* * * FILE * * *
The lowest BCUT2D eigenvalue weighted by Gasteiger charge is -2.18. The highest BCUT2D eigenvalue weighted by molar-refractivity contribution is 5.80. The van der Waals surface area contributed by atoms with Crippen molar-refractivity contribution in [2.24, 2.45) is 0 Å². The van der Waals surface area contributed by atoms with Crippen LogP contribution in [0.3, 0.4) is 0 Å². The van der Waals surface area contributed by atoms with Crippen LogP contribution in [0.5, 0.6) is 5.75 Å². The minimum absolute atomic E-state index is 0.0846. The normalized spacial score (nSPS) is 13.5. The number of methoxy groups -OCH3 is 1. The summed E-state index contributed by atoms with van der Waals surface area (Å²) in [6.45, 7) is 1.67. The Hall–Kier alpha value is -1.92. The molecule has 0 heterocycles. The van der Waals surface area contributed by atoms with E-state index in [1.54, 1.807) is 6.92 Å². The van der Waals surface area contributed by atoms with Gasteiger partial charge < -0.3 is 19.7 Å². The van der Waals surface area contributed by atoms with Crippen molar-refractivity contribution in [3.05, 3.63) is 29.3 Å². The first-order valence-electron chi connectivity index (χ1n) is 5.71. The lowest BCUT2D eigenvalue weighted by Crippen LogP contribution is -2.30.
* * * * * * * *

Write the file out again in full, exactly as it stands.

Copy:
The lowest BCUT2D eigenvalue weighted by Gasteiger charge is -2.18. The highest BCUT2D eigenvalue weighted by molar-refractivity contribution is 5.80. The van der Waals surface area contributed by atoms with Crippen molar-refractivity contribution in [2.24, 2.45) is 0 Å². The van der Waals surface area contributed by atoms with Crippen LogP contribution in [0.3, 0.4) is 0 Å². The van der Waals surface area contributed by atoms with Crippen LogP contribution in [0.5, 0.6) is 5.75 Å². The minimum absolute atomic E-state index is 0.0846. The normalized spacial score (nSPS) is 13.5. The number of methoxy groups -OCH3 is 1. The summed E-state index contributed by atoms with van der Waals surface area (Å²) in [6.45, 7) is 1.67. The Hall–Kier alpha value is -1.92. The molecule has 0 heterocycles. The van der Waals surface area contributed by atoms with E-state index in [1.54, 1.807) is 6.92 Å². The van der Waals surface area contributed by atoms with Gasteiger partial charge < -0.3 is 19.7 Å². The van der Waals surface area contributed by atoms with Crippen molar-refractivity contribution in [3.05, 3.63) is 29.3 Å². The first-order valence-electron chi connectivity index (χ1n) is 5.71. The lowest BCUT2D eigenvalue weighted by Crippen LogP contribution is -2.30.